Three Imaginary Girls

Seattle's Indie-Pop Press – Music Reviews, Film Reviews, and Big Fun

This CD sounds like the kind of LP that you found in your big sister's room when she was out scoring with her boyfriend, an older biker who probably turned her on to the band in the first place (and it's what they listen to as they trip and "git it on" before he goes back to King County on a parole violation).

Thee Emergency begin their second full-length release with seemingly random percussion burbling up into a drum solo, the kind you hear on buckets on the street corners of the city you first run away to, in the drafty apartment you're crashing in for the night. It's forming the introduction to "Call 911," singer Z.D. Vox's frantic edge of an erotic panic attack. This ecstatic energy is a fairly normal phenomenon for a rock song (not necessarily as carnal and vulnerable in this decade though), but the three plates of groove spinning beneath this continent-size opener are bracing. It's the love shack death proof groove, and Vox seems desperate to hold a relationship together long enough to "get a piece": "Please don't forget how I turn you on / don't tell me last night was my imagination." But maybe it was.

This is the follow up to 2006's Can You Dig It? {review}, which was produced by punk-soul legend Jim Diamond. Expectations of the band's ability to put together a sequel as deep by themselves have easily been met. Solid is a plush red velvet cave of Dr. Sound's Fender Rhodes woven by fingers that sound as if they grew up jamming along to Tex-Mex psych classics. Thee Emergency apparently had no emergencies handling the head-recording duties themselves this time, as its 58 or so minutes feel like three pure hours on windowpeak with the most sophisticated and animalistic local musicians you know. The band (probably coordinated by versatile guitarist/etc. Matt "Sonic" Smith) is as ferally attractive as Jon Smith's Zap Comix-cum-MC5 cover art. The frizz-pop licks of "Attack of the Cobrasaurus" captures the mood quickly, for example, before the chaos of the SW psych-grind sets in. "Everything is on my mind all the time, all the time," Vox urgently sings, and it is there that the story behind the album begins. Within the time frame of these over-a-dozen new songs something happens, the sequence is arranged purposefully.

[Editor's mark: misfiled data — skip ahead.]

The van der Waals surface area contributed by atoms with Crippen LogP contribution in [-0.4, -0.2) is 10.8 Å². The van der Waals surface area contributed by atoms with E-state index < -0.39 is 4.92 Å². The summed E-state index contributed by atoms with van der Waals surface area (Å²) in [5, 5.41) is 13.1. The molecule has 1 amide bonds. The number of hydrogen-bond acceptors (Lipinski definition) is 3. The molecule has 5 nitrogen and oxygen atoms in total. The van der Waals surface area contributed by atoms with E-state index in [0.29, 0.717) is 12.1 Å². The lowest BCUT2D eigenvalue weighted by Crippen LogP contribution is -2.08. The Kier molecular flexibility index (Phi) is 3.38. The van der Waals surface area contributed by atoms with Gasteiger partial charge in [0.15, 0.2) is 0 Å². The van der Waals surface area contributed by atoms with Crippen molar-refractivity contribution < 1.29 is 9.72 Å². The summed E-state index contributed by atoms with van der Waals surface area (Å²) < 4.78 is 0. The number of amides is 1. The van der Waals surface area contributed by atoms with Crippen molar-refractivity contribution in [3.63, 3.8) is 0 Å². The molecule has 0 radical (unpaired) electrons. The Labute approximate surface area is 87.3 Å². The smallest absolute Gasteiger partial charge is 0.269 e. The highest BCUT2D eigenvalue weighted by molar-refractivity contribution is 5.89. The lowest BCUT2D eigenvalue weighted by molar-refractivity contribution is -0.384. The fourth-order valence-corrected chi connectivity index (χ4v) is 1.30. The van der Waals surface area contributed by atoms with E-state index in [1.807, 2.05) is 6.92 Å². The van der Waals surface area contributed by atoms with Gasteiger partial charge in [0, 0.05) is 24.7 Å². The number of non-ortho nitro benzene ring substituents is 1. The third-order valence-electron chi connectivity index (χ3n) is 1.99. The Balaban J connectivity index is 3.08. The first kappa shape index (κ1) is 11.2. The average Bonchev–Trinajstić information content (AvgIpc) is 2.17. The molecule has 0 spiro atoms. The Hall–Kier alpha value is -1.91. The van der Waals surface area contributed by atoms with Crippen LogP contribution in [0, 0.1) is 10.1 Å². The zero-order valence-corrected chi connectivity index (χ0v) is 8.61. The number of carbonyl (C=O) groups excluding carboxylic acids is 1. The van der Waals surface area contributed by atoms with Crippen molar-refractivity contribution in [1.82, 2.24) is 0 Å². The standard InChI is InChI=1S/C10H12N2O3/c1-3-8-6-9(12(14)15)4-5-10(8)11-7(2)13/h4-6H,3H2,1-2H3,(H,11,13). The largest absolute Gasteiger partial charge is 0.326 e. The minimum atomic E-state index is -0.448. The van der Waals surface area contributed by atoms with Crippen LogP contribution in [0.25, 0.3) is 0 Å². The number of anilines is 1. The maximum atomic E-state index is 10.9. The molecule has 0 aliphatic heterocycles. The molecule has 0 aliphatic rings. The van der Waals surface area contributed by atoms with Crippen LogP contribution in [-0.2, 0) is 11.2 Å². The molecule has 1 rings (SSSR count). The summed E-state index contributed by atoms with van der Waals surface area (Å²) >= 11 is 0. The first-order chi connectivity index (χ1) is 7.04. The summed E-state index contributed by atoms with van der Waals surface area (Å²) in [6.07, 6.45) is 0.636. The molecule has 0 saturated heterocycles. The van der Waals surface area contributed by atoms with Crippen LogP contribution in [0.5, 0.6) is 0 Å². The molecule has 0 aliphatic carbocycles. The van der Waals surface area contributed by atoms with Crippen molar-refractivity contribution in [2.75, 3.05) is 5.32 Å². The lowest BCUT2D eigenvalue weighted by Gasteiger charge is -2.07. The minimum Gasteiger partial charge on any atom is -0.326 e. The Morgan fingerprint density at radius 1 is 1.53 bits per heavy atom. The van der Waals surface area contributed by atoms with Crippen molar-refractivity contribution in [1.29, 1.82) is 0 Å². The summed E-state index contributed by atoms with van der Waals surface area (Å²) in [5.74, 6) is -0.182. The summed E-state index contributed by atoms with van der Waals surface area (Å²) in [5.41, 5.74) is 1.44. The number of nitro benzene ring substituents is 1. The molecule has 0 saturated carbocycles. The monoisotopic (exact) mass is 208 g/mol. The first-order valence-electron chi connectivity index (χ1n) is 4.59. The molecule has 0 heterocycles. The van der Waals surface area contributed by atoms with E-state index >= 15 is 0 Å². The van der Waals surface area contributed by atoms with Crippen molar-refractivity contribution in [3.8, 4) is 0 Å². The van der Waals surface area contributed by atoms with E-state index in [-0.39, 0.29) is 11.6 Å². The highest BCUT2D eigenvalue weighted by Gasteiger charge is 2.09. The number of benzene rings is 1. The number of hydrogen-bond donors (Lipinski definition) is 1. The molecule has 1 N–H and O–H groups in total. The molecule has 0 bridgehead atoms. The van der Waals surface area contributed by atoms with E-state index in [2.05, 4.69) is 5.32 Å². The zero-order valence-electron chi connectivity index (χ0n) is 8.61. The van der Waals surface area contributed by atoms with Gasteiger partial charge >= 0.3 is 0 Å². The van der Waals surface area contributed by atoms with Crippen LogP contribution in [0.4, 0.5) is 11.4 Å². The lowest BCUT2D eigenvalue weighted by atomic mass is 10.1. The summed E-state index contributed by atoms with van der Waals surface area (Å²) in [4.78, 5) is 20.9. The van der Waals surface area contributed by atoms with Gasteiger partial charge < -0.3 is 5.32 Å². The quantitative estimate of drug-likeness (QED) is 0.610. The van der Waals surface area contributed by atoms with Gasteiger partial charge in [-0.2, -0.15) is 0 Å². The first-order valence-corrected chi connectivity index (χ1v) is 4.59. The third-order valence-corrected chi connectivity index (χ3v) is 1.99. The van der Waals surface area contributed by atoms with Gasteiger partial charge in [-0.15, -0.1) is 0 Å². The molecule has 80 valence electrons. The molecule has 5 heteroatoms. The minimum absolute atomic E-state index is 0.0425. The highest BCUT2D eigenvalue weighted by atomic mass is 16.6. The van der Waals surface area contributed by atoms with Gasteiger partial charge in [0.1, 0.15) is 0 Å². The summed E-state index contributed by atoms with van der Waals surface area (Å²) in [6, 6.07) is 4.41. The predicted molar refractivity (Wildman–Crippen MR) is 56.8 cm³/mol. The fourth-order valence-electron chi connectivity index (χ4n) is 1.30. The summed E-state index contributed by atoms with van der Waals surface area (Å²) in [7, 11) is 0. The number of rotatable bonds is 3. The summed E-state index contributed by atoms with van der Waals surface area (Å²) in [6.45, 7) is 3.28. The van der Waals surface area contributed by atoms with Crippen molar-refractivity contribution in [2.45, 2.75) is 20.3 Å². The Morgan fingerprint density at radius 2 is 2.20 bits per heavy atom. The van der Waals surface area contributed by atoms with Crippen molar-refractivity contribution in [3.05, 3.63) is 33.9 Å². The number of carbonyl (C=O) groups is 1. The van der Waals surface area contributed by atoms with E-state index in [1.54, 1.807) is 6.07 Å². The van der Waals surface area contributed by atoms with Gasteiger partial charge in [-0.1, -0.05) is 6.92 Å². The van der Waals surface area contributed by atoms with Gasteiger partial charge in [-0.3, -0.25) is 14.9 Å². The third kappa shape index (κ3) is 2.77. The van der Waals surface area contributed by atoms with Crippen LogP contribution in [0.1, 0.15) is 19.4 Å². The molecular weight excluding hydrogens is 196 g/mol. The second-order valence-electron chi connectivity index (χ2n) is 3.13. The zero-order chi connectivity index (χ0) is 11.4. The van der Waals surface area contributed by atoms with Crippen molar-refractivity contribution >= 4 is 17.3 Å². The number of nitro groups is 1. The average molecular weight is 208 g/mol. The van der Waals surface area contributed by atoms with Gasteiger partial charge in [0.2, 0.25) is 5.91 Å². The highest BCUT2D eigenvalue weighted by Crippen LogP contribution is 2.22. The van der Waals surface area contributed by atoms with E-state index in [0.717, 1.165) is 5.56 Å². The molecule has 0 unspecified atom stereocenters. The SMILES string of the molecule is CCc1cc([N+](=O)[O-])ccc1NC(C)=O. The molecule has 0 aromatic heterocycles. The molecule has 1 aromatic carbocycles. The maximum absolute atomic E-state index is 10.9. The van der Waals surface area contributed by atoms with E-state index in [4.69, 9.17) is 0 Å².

Solid is about The Want, the longing that begins in the loins that mixes with the juices of the struggling existence and that eventually deforms the soul over time. At one point Vox screams, "Could I make you happy?" in the background of the mix, as if trying to poke through the gauze. Soon the record gets for the most part slower and darker and I don't want to give away the ending. Meanwhile, "2069 Space Time" sounds like the burner they left off a soundtrack to a vintage overdose drama. "Small / dark / black / Gonna give myself a heart attack." "This Guitar Says I Love You" sounds like the sweetly melodic six string instrumentals on Jefferson Airplane's Surrealistic Pillow, which means the band is aware how heavy shit gets here.

"O. Mota" is one of my favorites, which flies just below full-on space rock (about a goddess, ghod, drug, thought, whatever, never mind), smacked immediately on the dope earner by the propulsive proto-punker "It's All In The Reflexes," a rage against inner demons that takes the time for a ragga-ska break and some sax squeals (thanks again, Dr. Sound). For a psychedelic album, the whole thing isn't very guitar-based, relying just as much on Vox's yearning, Gospel-enriched voice as, say, the Who meets Fairport Convention twists of "Tom Seger and the Psychedelic Freakout."

So it's all an obvious Dharma Bummer, right? Well, most don't take it this far is the point; right to the end. The spoken word rants about numbers, percentages, indifferences, whatever, never mind, very nicely captures the next day dummyheadedness of a torqued afternoon just as entropy is fully declared. The band probably knows that the best song here is probably the penultimate "The Word," a miasmatic musical version of "The Book of Revelations," and when the mental lava runs out, you might remember that friend of yours that ended up in a cult after walking stoned into the shopping mall. Or was that you?